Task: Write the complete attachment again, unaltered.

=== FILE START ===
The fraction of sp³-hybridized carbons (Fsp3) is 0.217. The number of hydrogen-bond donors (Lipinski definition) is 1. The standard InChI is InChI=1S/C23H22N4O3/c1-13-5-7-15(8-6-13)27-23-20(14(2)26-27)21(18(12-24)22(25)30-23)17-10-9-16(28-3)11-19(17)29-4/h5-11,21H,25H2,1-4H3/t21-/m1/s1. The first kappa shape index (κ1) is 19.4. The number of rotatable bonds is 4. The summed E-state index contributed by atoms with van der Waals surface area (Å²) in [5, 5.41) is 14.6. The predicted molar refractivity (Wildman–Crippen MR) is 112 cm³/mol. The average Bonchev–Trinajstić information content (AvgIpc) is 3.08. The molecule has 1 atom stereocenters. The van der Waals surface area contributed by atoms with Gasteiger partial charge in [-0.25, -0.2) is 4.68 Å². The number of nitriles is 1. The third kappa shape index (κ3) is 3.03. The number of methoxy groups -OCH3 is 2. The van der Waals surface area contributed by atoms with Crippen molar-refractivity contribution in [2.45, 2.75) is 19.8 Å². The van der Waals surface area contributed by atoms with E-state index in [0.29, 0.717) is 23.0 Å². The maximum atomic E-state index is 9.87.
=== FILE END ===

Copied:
The fraction of sp³-hybridized carbons (Fsp3) is 0.217. The number of hydrogen-bond donors (Lipinski definition) is 1. The standard InChI is InChI=1S/C23H22N4O3/c1-13-5-7-15(8-6-13)27-23-20(14(2)26-27)21(18(12-24)22(25)30-23)17-10-9-16(28-3)11-19(17)29-4/h5-11,21H,25H2,1-4H3/t21-/m1/s1. The first kappa shape index (κ1) is 19.4. The number of rotatable bonds is 4. The summed E-state index contributed by atoms with van der Waals surface area (Å²) in [5, 5.41) is 14.6. The predicted molar refractivity (Wildman–Crippen MR) is 112 cm³/mol. The average Bonchev–Trinajstić information content (AvgIpc) is 3.08. The molecule has 1 atom stereocenters. The van der Waals surface area contributed by atoms with Gasteiger partial charge in [-0.25, -0.2) is 4.68 Å². The number of nitriles is 1. The third kappa shape index (κ3) is 3.03. The number of methoxy groups -OCH3 is 2. The van der Waals surface area contributed by atoms with Crippen molar-refractivity contribution in [2.45, 2.75) is 19.8 Å². The van der Waals surface area contributed by atoms with E-state index in [0.29, 0.717) is 23.0 Å². The maximum atomic E-state index is 9.87.